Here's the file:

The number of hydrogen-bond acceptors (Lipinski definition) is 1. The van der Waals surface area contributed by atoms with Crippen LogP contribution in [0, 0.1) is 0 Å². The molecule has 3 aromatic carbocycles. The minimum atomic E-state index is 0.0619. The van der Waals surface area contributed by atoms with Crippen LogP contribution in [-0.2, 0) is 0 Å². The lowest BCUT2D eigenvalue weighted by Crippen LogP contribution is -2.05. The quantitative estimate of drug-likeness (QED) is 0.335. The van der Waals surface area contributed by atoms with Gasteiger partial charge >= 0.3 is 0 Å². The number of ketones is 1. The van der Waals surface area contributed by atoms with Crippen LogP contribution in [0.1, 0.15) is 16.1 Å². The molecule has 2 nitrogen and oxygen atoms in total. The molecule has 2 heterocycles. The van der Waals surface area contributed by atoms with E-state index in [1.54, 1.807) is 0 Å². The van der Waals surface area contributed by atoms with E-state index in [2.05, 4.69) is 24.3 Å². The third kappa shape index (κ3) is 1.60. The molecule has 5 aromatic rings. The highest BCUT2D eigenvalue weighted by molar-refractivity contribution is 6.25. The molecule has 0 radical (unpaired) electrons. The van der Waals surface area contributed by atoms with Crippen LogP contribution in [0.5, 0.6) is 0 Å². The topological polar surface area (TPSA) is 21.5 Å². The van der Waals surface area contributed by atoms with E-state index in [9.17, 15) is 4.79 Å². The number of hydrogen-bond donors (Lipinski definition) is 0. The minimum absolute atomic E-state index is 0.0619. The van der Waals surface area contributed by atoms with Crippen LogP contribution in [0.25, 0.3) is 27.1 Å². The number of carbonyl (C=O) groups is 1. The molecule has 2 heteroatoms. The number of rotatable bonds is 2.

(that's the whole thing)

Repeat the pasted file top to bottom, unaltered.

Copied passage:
The number of hydrogen-bond acceptors (Lipinski definition) is 1. The van der Waals surface area contributed by atoms with Crippen LogP contribution in [0, 0.1) is 0 Å². The molecule has 3 aromatic carbocycles. The minimum atomic E-state index is 0.0619. The van der Waals surface area contributed by atoms with Crippen LogP contribution in [-0.2, 0) is 0 Å². The lowest BCUT2D eigenvalue weighted by Crippen LogP contribution is -2.05. The quantitative estimate of drug-likeness (QED) is 0.335. The van der Waals surface area contributed by atoms with Gasteiger partial charge >= 0.3 is 0 Å². The number of ketones is 1. The van der Waals surface area contributed by atoms with Crippen LogP contribution in [0.1, 0.15) is 16.1 Å². The molecule has 2 nitrogen and oxygen atoms in total. The molecule has 2 heterocycles. The van der Waals surface area contributed by atoms with E-state index in [1.54, 1.807) is 0 Å². The van der Waals surface area contributed by atoms with E-state index in [2.05, 4.69) is 24.3 Å². The third kappa shape index (κ3) is 1.60. The molecule has 5 aromatic rings. The highest BCUT2D eigenvalue weighted by molar-refractivity contribution is 6.25. The molecule has 0 radical (unpaired) electrons. The van der Waals surface area contributed by atoms with Crippen LogP contribution in [0.5, 0.6) is 0 Å². The topological polar surface area (TPSA) is 21.5 Å². The van der Waals surface area contributed by atoms with E-state index in [9.17, 15) is 4.79 Å². The number of hydrogen-bond donors (Lipinski definition) is 0. The minimum absolute atomic E-state index is 0.0619. The van der Waals surface area contributed by atoms with Crippen LogP contribution in [0.25, 0.3) is 27.1 Å². The number of carbonyl (C=O) groups is 1. The molecule has 2 heteroatoms. The number of rotatable bonds is 2.